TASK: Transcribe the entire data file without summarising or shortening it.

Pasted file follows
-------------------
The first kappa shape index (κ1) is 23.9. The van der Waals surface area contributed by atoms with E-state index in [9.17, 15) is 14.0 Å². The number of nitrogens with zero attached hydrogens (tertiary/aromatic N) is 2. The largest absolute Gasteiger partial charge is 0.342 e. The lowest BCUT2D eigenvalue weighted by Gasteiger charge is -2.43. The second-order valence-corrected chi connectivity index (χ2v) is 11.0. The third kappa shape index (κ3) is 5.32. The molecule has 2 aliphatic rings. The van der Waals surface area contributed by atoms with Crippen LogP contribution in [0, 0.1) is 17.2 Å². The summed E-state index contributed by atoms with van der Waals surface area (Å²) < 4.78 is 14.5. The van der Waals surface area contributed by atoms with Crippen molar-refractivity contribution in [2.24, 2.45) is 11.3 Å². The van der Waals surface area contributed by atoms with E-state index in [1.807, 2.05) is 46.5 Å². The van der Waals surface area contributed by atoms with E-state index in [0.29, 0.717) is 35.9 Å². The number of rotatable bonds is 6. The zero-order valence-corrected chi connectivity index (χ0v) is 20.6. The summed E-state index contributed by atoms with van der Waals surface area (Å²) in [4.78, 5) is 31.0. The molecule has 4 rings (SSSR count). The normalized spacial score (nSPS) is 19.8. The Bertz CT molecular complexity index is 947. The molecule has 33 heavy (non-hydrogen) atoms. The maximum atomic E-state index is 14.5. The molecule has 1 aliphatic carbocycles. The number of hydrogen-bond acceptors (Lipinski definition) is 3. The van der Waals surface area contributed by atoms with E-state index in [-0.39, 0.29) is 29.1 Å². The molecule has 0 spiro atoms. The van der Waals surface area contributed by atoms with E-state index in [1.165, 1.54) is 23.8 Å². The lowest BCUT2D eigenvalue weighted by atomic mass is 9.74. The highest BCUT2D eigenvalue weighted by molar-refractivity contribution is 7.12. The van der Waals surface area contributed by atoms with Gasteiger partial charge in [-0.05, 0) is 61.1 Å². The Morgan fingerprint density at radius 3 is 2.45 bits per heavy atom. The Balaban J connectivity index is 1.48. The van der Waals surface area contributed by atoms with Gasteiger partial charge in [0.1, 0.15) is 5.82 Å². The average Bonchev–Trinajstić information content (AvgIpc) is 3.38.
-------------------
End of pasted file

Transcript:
The first kappa shape index (κ1) is 23.9. The van der Waals surface area contributed by atoms with E-state index in [9.17, 15) is 14.0 Å². The number of nitrogens with zero attached hydrogens (tertiary/aromatic N) is 2. The largest absolute Gasteiger partial charge is 0.342 e. The lowest BCUT2D eigenvalue weighted by Gasteiger charge is -2.43. The second-order valence-corrected chi connectivity index (χ2v) is 11.0. The third kappa shape index (κ3) is 5.32. The molecule has 2 aliphatic rings. The van der Waals surface area contributed by atoms with Crippen LogP contribution in [0, 0.1) is 17.2 Å². The summed E-state index contributed by atoms with van der Waals surface area (Å²) < 4.78 is 14.5. The van der Waals surface area contributed by atoms with Crippen molar-refractivity contribution in [2.24, 2.45) is 11.3 Å². The van der Waals surface area contributed by atoms with E-state index in [1.807, 2.05) is 46.5 Å². The van der Waals surface area contributed by atoms with E-state index in [0.29, 0.717) is 35.9 Å². The number of rotatable bonds is 6. The zero-order valence-corrected chi connectivity index (χ0v) is 20.6. The summed E-state index contributed by atoms with van der Waals surface area (Å²) in [4.78, 5) is 31.0. The molecule has 4 rings (SSSR count). The normalized spacial score (nSPS) is 19.8. The Bertz CT molecular complexity index is 947. The molecule has 33 heavy (non-hydrogen) atoms. The maximum atomic E-state index is 14.5. The molecule has 1 aliphatic carbocycles. The number of hydrogen-bond acceptors (Lipinski definition) is 3. The van der Waals surface area contributed by atoms with E-state index in [-0.39, 0.29) is 29.1 Å². The molecule has 0 spiro atoms. The van der Waals surface area contributed by atoms with E-state index in [1.165, 1.54) is 23.8 Å². The lowest BCUT2D eigenvalue weighted by atomic mass is 9.74. The highest BCUT2D eigenvalue weighted by molar-refractivity contribution is 7.12. The van der Waals surface area contributed by atoms with Gasteiger partial charge in [-0.05, 0) is 61.1 Å². The Morgan fingerprint density at radius 3 is 2.45 bits per heavy atom. The Balaban J connectivity index is 1.48. The van der Waals surface area contributed by atoms with Gasteiger partial charge in [0.1, 0.15) is 5.82 Å². The average Bonchev–Trinajstić information content (AvgIpc) is 3.38.